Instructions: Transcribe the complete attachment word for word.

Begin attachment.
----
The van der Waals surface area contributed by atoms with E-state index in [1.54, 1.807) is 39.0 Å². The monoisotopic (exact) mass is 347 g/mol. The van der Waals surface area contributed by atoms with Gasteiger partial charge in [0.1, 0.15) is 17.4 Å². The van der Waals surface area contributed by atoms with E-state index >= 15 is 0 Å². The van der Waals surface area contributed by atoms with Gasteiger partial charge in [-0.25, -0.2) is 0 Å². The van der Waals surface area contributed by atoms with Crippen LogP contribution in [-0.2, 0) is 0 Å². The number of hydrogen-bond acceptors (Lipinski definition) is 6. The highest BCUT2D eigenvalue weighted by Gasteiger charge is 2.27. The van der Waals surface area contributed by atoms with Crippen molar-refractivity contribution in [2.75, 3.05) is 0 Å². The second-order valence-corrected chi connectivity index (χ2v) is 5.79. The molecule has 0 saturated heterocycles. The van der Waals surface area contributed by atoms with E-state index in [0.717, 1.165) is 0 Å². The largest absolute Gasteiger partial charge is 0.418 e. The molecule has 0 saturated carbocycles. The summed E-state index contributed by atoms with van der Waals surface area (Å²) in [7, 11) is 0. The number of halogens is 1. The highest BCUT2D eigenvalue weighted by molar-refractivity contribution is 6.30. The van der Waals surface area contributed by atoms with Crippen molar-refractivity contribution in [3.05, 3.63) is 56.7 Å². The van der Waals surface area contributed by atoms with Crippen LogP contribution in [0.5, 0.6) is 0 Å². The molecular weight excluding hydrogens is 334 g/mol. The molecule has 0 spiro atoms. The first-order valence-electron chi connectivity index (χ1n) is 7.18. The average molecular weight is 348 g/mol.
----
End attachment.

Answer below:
The van der Waals surface area contributed by atoms with E-state index in [1.54, 1.807) is 39.0 Å². The monoisotopic (exact) mass is 347 g/mol. The van der Waals surface area contributed by atoms with Gasteiger partial charge in [0.1, 0.15) is 17.4 Å². The van der Waals surface area contributed by atoms with E-state index >= 15 is 0 Å². The van der Waals surface area contributed by atoms with Gasteiger partial charge in [-0.25, -0.2) is 0 Å². The van der Waals surface area contributed by atoms with Crippen LogP contribution in [-0.2, 0) is 0 Å². The number of hydrogen-bond acceptors (Lipinski definition) is 6. The highest BCUT2D eigenvalue weighted by Gasteiger charge is 2.27. The van der Waals surface area contributed by atoms with Crippen molar-refractivity contribution in [2.75, 3.05) is 0 Å². The second-order valence-corrected chi connectivity index (χ2v) is 5.79. The molecule has 0 saturated heterocycles. The van der Waals surface area contributed by atoms with E-state index in [0.717, 1.165) is 0 Å². The largest absolute Gasteiger partial charge is 0.418 e. The molecule has 0 saturated carbocycles. The summed E-state index contributed by atoms with van der Waals surface area (Å²) in [7, 11) is 0. The number of halogens is 1. The highest BCUT2D eigenvalue weighted by molar-refractivity contribution is 6.30. The van der Waals surface area contributed by atoms with Crippen molar-refractivity contribution in [3.05, 3.63) is 56.7 Å². The van der Waals surface area contributed by atoms with Crippen LogP contribution in [0.5, 0.6) is 0 Å². The molecular weight excluding hydrogens is 334 g/mol. The molecule has 0 spiro atoms. The first-order valence-electron chi connectivity index (χ1n) is 7.18. The average molecular weight is 348 g/mol.